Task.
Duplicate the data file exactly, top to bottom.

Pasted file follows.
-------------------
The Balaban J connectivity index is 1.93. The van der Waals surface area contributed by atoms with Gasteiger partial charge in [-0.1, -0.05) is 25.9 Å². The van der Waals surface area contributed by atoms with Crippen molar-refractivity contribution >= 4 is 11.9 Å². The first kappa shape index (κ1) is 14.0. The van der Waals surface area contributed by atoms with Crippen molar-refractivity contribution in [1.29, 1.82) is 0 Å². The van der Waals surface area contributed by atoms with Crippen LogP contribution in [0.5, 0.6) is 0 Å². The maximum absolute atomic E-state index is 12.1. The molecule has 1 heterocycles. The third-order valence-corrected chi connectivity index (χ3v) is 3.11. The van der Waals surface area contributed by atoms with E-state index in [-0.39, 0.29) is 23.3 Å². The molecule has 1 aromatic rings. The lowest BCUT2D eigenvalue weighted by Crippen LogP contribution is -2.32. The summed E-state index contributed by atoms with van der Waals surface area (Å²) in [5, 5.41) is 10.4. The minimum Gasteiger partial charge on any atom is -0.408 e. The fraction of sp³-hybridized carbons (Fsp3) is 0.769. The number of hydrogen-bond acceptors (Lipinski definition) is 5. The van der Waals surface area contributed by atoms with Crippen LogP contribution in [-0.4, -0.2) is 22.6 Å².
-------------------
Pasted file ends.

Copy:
The Balaban J connectivity index is 1.93. The van der Waals surface area contributed by atoms with Gasteiger partial charge in [-0.1, -0.05) is 25.9 Å². The van der Waals surface area contributed by atoms with Crippen molar-refractivity contribution >= 4 is 11.9 Å². The first kappa shape index (κ1) is 14.0. The van der Waals surface area contributed by atoms with Crippen molar-refractivity contribution in [1.29, 1.82) is 0 Å². The van der Waals surface area contributed by atoms with Crippen LogP contribution in [0.5, 0.6) is 0 Å². The maximum absolute atomic E-state index is 12.1. The molecule has 1 heterocycles. The third-order valence-corrected chi connectivity index (χ3v) is 3.11. The van der Waals surface area contributed by atoms with E-state index in [-0.39, 0.29) is 23.3 Å². The molecule has 1 aromatic rings. The lowest BCUT2D eigenvalue weighted by Crippen LogP contribution is -2.32. The summed E-state index contributed by atoms with van der Waals surface area (Å²) in [5, 5.41) is 10.4. The minimum Gasteiger partial charge on any atom is -0.408 e. The fraction of sp³-hybridized carbons (Fsp3) is 0.769. The number of hydrogen-bond acceptors (Lipinski definition) is 5. The van der Waals surface area contributed by atoms with Crippen LogP contribution in [-0.4, -0.2) is 22.6 Å².